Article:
Everyone loves to hear about hometown boys making it big and Grady County natives Jason Knowles and Bryan Murrell are two that are cutting their way through the energy industry via Environmental Drilling Solutions.
Knowles, the Western U.S. Regional Manager for EDS said the company has become an innovative leader in taking cuttings generated by drilling a new hole, extracting the oil based liquid from the cutting and giving the cuttings back to the energy companies drilling the well to be reused in the drilling process.
Murrell, an operations manager for EDS said this is in no way a new technology, but EDS is the first company to take this process mobile.
"A traditional company would need four sets of equipment to run one rig," he said. "We can all of this with one truck. We have taken an old technology and turned it around."
Knowles said EDS has been using this process since 2009 and has grown from just 15 people working on a mobile unit to 300 people in three years.
"Every year we take on more people," he said.
The mobile trucks allow EDS to do in 30 minutes what would take other companies three days to accomplish according to Murrell.
"It's very efficient equipment," he said. "We just took and old technology and turned it around."
Some areas, like towns in southeast Oklahoma have found an unexpected use for the extract that EDS pulls from the rigs.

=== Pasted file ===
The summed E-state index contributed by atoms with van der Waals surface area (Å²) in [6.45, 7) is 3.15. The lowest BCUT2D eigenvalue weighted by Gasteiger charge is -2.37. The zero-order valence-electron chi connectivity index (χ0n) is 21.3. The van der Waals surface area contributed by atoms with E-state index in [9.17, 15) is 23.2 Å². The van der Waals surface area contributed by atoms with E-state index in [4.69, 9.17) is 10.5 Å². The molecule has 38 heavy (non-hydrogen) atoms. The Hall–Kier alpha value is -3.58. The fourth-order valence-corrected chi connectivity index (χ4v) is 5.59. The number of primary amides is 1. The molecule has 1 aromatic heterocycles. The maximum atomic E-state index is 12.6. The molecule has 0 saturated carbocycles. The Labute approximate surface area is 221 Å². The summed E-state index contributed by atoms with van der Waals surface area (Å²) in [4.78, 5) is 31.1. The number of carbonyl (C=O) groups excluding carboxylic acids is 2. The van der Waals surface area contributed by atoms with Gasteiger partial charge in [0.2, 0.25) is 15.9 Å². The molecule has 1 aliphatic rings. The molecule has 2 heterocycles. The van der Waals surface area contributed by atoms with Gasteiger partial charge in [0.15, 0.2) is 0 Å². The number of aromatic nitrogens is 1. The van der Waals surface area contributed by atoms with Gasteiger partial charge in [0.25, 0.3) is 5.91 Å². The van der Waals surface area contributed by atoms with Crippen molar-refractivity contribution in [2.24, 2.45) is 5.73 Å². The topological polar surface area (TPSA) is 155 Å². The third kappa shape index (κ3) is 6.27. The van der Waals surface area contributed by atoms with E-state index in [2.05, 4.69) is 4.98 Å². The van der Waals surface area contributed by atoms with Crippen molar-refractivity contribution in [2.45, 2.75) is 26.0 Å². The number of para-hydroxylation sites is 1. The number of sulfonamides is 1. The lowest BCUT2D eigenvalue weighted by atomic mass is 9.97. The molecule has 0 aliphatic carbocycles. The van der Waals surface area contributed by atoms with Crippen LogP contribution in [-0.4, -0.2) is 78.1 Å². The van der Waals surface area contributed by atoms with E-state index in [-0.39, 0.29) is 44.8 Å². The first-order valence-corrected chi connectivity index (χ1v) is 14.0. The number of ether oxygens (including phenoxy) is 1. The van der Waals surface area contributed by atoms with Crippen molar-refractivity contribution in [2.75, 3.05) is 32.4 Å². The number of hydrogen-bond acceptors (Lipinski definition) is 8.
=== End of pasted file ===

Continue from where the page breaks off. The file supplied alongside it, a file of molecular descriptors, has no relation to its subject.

"The company down there used this stuff for road bed," Knowles said.
Murrell compared the extractions to the under bed for a gravel road.
"Essentially we are just pulling dirt from a lower geography," Knowles said. "You have to look at like a wash machine on spin cycle. Our vertical dryers extract the fluid leaving behind the excess."
As far as utilizing the remains for road bedding here, Knowles said it's something he thinks the county would have to consider.
"It's really up to the commissioners and I am the sure the EPA would want do some testing to see what's left in the extract before putting the bed down," he said.
Murrell said commonly, the extract contains less oil than the asphalt on the road.
Although both Murrell and Knowles travel around the country to meet the needs of several different clients, both agreed that they could be spending a lot more time in Chickasha in the coming months.
"I would say between now and the end of the summer I expect it (SCOOP excavation) to take off," he said. "Around this time next year we will see a big influx of people."
Murrell said he saw a similar boom on the outskirts of Fort Worth, Texas after the discovery of the Barnett shale.
"You can expect to see hotels popping up out of the blue and a whole lot of retail," he said.
A similar boom was seen in North Dakota, with the excavation of the Bakken formation according to Knowles.
"What a boom is going to do is take Chickasha from having 17,000 people to 19,000 or 20,000 in a few weeks," he said. "When I was in North Dakota fueling stations actually ran out of gas about every other day and Walmart would run out of food. People were everywhere."
EDS is just one of many flocking toward the SCOOP.